desirable in order to help reduce currency volatility and
keep long-term interest rates low. In response to strong
domestic demand and the currency appreciation, the
external current account position reversed from a surplus
of 0.6 percent of GDP in 2002 to a deficit of 0.8 percent
of GDP in 2003; however, South Africa continues to attract
inflows to easily finance its current account deficit.
Increased government expenditures have provided counter
cyclical support and helped address South Africa's social
problems. "The authorities agree that a government
deficit in the region of 3 percent of GDP should be
considered the upper limit of what is desirable to
maintain macroeconomic stability and to keep indebtedness
under control," the IMF said. Universal provision of
antiretroviral HIV/AIDS drugs through the public health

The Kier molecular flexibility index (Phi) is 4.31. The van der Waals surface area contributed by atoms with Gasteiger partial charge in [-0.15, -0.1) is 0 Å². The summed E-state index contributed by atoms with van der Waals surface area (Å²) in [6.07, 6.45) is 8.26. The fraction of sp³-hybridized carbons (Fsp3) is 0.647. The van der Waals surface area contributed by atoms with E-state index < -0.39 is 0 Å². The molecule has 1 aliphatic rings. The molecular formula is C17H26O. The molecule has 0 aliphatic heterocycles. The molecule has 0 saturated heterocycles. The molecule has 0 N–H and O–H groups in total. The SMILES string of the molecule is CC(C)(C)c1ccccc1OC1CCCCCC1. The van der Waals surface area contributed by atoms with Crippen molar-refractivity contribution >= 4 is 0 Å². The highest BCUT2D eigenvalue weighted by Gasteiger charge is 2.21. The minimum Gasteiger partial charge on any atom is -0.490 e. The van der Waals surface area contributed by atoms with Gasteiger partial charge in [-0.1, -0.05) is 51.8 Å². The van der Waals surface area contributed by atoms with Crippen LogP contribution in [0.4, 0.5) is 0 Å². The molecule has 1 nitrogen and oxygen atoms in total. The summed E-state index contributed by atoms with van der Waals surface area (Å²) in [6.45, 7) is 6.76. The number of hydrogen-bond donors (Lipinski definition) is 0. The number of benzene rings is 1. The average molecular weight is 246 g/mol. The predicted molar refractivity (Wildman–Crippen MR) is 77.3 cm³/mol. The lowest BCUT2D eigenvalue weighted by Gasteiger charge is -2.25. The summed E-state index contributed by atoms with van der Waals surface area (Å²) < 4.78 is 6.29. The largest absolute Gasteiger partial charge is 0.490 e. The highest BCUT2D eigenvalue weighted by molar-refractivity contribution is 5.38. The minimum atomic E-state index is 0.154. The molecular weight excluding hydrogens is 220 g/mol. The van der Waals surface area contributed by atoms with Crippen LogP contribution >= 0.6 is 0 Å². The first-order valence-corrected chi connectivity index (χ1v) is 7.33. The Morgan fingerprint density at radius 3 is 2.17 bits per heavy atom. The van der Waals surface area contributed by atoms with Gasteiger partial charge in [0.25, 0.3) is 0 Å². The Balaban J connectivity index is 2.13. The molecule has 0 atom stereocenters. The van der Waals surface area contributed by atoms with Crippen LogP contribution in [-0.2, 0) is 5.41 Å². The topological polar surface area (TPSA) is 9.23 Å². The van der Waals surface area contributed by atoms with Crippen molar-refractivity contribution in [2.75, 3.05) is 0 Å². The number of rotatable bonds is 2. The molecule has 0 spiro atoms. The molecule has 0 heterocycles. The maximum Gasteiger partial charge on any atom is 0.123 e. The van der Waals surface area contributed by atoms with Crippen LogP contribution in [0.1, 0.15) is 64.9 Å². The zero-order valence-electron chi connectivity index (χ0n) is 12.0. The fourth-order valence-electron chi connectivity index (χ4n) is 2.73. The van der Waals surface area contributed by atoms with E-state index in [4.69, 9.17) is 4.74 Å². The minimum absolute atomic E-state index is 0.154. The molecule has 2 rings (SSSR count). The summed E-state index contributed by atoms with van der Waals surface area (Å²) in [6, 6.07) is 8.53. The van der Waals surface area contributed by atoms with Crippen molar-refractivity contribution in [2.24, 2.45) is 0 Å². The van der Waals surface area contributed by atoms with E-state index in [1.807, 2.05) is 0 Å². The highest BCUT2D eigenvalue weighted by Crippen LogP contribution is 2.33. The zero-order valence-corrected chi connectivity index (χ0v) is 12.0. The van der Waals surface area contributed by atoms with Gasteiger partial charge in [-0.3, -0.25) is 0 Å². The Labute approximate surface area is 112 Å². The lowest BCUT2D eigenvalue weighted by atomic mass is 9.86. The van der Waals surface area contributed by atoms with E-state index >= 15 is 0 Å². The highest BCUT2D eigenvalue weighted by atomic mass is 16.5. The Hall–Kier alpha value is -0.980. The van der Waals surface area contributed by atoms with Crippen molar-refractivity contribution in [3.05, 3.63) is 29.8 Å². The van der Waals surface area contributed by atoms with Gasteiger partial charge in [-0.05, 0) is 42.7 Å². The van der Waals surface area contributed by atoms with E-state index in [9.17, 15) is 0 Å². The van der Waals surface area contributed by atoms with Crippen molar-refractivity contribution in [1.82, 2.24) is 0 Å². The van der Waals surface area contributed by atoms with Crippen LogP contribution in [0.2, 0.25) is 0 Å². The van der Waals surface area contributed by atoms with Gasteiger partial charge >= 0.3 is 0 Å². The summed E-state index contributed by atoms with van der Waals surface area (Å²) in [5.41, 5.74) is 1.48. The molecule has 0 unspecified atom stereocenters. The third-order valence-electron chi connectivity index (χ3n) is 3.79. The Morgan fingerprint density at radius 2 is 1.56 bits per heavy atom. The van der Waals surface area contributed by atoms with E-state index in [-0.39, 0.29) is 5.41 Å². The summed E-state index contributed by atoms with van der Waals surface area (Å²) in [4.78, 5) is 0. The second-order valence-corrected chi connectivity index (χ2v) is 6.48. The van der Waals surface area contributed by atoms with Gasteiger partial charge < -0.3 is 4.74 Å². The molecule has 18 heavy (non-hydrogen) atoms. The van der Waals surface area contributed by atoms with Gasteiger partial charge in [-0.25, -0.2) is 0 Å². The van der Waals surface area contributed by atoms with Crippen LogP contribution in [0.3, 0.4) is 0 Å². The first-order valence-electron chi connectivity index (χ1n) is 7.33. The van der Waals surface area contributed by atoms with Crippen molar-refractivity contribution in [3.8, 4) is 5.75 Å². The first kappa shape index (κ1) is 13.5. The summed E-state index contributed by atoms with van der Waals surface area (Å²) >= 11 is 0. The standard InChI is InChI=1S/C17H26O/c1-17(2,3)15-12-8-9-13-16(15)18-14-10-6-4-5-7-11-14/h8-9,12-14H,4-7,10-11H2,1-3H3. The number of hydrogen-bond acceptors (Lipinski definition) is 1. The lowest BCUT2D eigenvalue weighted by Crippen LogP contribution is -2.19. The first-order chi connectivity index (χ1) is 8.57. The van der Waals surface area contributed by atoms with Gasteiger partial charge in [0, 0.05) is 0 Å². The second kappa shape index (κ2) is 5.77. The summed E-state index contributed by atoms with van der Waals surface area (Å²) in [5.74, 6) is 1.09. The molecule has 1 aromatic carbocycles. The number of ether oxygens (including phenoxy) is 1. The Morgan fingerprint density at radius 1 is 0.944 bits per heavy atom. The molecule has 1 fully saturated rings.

system is an important example of increased government
expenditures. The annual report also emphasizes the
importance of policies designed to reduce income and
wealth disparities and encourages progress in both black
empowerment programs and land reform as being crucial to
maintain social cohesion. In order to reduce
unemployment, the IMF report stated that labor market and
tax reforms and increased competition were necessary. The
IMF staff recommends that steps be considered to
decentralize the collective bargaining system so that
small and medium-sized enterprises gain more autonomy in
setting wages. It is, moreover, concerned that increases
in minimum wages have aggravated the unemployment problem,
particularly in the agricultural sector. "The government's
skills development program could be strengthened by
relying less on labor levies as a source of funding and by
focusing more on training those presently unemployed," the